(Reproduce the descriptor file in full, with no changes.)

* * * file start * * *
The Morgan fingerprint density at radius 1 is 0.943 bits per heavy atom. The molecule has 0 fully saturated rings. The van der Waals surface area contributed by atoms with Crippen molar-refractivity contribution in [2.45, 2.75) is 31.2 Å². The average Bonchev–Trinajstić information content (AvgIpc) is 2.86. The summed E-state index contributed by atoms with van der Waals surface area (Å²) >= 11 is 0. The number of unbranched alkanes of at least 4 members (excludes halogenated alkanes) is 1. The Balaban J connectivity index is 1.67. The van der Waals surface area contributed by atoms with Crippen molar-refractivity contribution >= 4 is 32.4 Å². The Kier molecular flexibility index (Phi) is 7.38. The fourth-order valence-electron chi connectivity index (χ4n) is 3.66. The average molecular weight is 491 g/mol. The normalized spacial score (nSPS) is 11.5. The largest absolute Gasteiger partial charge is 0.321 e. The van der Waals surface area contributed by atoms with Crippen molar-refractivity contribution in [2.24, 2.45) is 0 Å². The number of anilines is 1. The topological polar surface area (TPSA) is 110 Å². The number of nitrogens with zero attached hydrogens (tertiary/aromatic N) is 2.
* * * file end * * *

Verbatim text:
The Morgan fingerprint density at radius 1 is 0.943 bits per heavy atom. The molecule has 0 fully saturated rings. The van der Waals surface area contributed by atoms with Crippen molar-refractivity contribution in [2.45, 2.75) is 31.2 Å². The average Bonchev–Trinajstić information content (AvgIpc) is 2.86. The summed E-state index contributed by atoms with van der Waals surface area (Å²) >= 11 is 0. The number of unbranched alkanes of at least 4 members (excludes halogenated alkanes) is 1. The Balaban J connectivity index is 1.67. The van der Waals surface area contributed by atoms with Crippen molar-refractivity contribution >= 4 is 32.4 Å². The Kier molecular flexibility index (Phi) is 7.38. The fourth-order valence-electron chi connectivity index (χ4n) is 3.66. The average molecular weight is 491 g/mol. The normalized spacial score (nSPS) is 11.5. The largest absolute Gasteiger partial charge is 0.321 e. The van der Waals surface area contributed by atoms with Crippen molar-refractivity contribution in [2.24, 2.45) is 0 Å². The number of anilines is 1. The topological polar surface area (TPSA) is 110 Å². The number of nitrogens with zero attached hydrogens (tertiary/aromatic N) is 2.